The week ahead – Dibs

21st July 2023

The Nigerian Army intercepted an international smuggling syndicate transporting smuggled ammunition to Anambra State. Army spokesperson, Onyema Nwachukwu, said the troops, acting on a tip-off, conducted a rigorous stop-and-search operation along Ajilete-Owode Road in Ogun State. In a related incident in Delta State, two Indigenous People of Biafra (IPOB) fighters were killed during a joint operation by the Nigerian Army, Police and Department of State Services. The IPOB members had attacked a community in Asaba, leading to a fierce gun battle with security operatives. The criminals eventually withdrew due to the superior power of the security agents.

According to the Nigerian Customs Service, 21,548,608 arms and ammunition were shipped into Nigeria illegally between 2010 and 2017. The largest cache of 21,407,933 live ammunition was intercepted at the Apapa port in November 2010, while 1,100 pump action guns were seized at Tin-Can port in September 2017. Although security agencies regularly announce arms interception and seizure, the arms that slip away from interception could be more. There are at least 1499 illegal entry points into the country, adding to the problem of poorly manned official entry points. This latest cache was intercepted at Yewa North, a border local government in Nigeria’s South West which is among the most policed in the Western border area. Yewa North is one of the several local government areas in Nigeria’s West where insecurity is rife following poor security and unprofessional conduct of the Nigerian Customs Service and Immigration officials. Although a large majority of the seized arms are mostly imported, given the location of the seizures, domestic production of components and shipments by local gunrunners remain a headache. It is a whole industry that the government has ignored for years, looking away as some of its security agents were indicted in such practices. When the police elite’s operatives arrested prominent gunrunner Hamisu Bala Wadume in August 2019, army captain Tijjani Balarabe freed him from police custody, killing three police officers and two civilians in the process. For crimes ranging from armed robbery to gang clashes, Wadume’s expertise has proven instrumental, and his seven-year jail term, beginning in August 2022, only took one player away from the industry. The government finally realised that it had been sleeping on a goldmine of insecurity drivers last week when the South-West zonal coordinator of the National Centre for the Control of Small Arms and Light Weapons, Sola Akinlade, announced that the centre (created in 2021) would soon move against local manufacturers. Nigeria’s fragile security has shown that the state is bleeding on all sides. Coupled with the ammunition proliferation issues is the presence of IPOB, a group that has intensified attacks in the South East and aims to expand beyond it, posing a serious national security threat. To stall its spread and dominance, the Nigerian government must apprehend IPOB leaders, disrupt their operations, dismantle their infrastructure by deploying forces, and engage the communities to build trust with ethnic Igbos to make landmark progress. Curbing Nigeria’s multifaceted security issues requires a comprehensive approach, and mopping up locally-manufactured arms and tackling IPOB’s menace are two parts of a much bigger problem, and the commitment to attending to it is yet to be seen.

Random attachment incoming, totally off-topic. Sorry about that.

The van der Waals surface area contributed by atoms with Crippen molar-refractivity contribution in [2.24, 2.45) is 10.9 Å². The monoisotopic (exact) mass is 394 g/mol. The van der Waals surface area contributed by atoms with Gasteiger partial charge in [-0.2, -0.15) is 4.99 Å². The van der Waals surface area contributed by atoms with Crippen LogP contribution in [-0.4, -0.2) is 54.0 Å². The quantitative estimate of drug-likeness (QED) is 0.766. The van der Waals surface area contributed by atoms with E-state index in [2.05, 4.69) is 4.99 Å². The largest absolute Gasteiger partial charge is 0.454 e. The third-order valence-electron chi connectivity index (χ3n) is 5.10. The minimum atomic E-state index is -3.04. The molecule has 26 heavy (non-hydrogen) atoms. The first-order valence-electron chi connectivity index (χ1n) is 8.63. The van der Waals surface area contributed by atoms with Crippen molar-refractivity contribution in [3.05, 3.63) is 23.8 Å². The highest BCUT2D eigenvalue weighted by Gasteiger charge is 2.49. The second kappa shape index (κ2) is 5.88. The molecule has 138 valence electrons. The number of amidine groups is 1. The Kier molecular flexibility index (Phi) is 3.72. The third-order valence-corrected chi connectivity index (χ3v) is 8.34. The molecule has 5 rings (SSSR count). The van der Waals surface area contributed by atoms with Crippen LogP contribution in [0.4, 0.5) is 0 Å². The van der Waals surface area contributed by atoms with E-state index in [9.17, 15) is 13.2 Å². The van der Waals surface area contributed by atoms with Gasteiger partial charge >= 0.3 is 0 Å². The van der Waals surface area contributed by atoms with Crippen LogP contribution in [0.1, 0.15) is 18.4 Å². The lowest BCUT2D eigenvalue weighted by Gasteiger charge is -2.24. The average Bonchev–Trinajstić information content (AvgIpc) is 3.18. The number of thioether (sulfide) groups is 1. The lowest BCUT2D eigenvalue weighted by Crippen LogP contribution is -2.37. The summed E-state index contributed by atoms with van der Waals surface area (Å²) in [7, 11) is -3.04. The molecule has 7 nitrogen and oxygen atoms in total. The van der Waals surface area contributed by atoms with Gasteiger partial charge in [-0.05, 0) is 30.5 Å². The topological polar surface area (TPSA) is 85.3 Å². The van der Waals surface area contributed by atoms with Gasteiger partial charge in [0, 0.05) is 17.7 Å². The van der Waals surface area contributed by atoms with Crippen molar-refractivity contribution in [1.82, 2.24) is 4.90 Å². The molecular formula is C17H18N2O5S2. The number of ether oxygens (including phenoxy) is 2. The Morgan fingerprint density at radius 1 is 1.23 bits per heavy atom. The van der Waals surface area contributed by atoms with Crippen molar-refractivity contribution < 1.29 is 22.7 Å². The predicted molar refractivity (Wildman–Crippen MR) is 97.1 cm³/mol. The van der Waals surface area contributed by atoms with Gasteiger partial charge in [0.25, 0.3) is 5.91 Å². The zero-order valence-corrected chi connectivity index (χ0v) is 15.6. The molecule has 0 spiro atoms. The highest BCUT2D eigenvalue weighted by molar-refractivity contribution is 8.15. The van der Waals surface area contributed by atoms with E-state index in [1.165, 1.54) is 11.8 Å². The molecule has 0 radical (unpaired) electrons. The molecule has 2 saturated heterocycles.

The Nigerian Army has ruled out amnesty again for bandits terrorising the North West zone of the country, asking governors instead for a free hand to eliminate terrorists. The Army warned the criminals to flee the country immediately, saying they would be monitored closely and blocked from entering other parts of the country if they attempted to flee North West. Chief of Army Staff, Maj.-Gen. Taoreed Lagbaja stated this at Army Headquarters, Abuja, while hosting the Zamfara State governor, Dauda Lawal, in response to the recent calls made by the state’s former governor, Sani Yerima, that bandits should be given amnesty.